Tuesday’s local elections across the country came a year before the 2020 election in which Maryland voters will cast ballots for president and U.S. House representatives. Baltimore voters will also elect a mayor.

Neighboring Virginia, once a tossup state, continued to become reliably Democratic. Democrats gained control of the Virginia Senate and House.


Here is a look at Tuesday’s results and what they could mean for Maryland:

The electorate seemed engaged for an election in which neither the presidency nor congressional seats were on the ballot.

In 2018, 53 percent of the nation’s voting-age population voted in the midterm elections—and turnout was up among all racial and ethnic groups, according to the Census Bureau.

Turnout in Maryland in 2018 was 54.2 percent, the nation’s 19th highest total, according to the U.S. Election Project.

High turnout is generally good news for Democrats in Maryland since the party holds a 2-1 voter registration advantage.

Opposition and support for President Donald Trump seems to drive voter turnout upward, and Trump is unpopular in Maryland.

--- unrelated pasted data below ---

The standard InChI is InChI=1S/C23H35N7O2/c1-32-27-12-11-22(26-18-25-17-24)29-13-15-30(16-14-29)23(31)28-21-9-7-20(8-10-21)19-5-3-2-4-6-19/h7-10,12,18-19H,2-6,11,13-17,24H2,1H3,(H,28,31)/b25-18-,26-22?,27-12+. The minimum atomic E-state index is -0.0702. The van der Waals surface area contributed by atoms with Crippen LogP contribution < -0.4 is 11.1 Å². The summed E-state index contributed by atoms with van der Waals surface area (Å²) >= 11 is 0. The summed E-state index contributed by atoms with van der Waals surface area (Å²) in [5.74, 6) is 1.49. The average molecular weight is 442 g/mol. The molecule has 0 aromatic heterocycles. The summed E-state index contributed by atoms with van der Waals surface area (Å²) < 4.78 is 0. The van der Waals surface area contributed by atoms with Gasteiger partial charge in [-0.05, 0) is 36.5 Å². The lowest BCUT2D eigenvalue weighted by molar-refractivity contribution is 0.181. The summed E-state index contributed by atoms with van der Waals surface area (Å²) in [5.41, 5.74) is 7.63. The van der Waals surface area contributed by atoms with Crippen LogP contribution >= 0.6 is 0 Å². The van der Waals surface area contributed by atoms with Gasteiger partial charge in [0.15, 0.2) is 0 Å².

Maryland had a number of local races Tuesday, and not all turnout figures were immediately available.

In Bel Air – where there were town commissioner elections — voter turnout was 10.5 percent, “a really good turnout,” Director of Administration Michael Krantz said. Turnout more than doubled that of the past two Bel Air elections.

Gun control was a potent issue Tuesday in Virginia and other states. In Virginia, Democrats said their gun safety positions contributed to their electoral success.

Gun laws remain an issue in Maryland, where legislation to require background checks for private sales of rifles and shotguns failed during the last legislative session when legislators couldn't hammer out differences between two versions of the bill. Under current law, background checks are only required for long gun purchases made from a licensed firearms dealer.

There was disagreement nationally about whether Tuesday’s election results hold meaning for Trump’s re-election prospects in 2020.

Democrats said Republican Kentucky governor Matt Bevin had lost a close race to Democrat Andy Beshear, but Bevins refused to concede. Trump had campaigned for Bevin in a state the president won by 30 percentage points in 2016.

“The Democrats nominated a moderate, who’s dad was a moderate, who didn’t talk about impeachment or Trump, and who acts like a Republican,” Trump campaign manager Brad Parscale tweeted. “Talk about Kentucky when an actual Democrat runs.”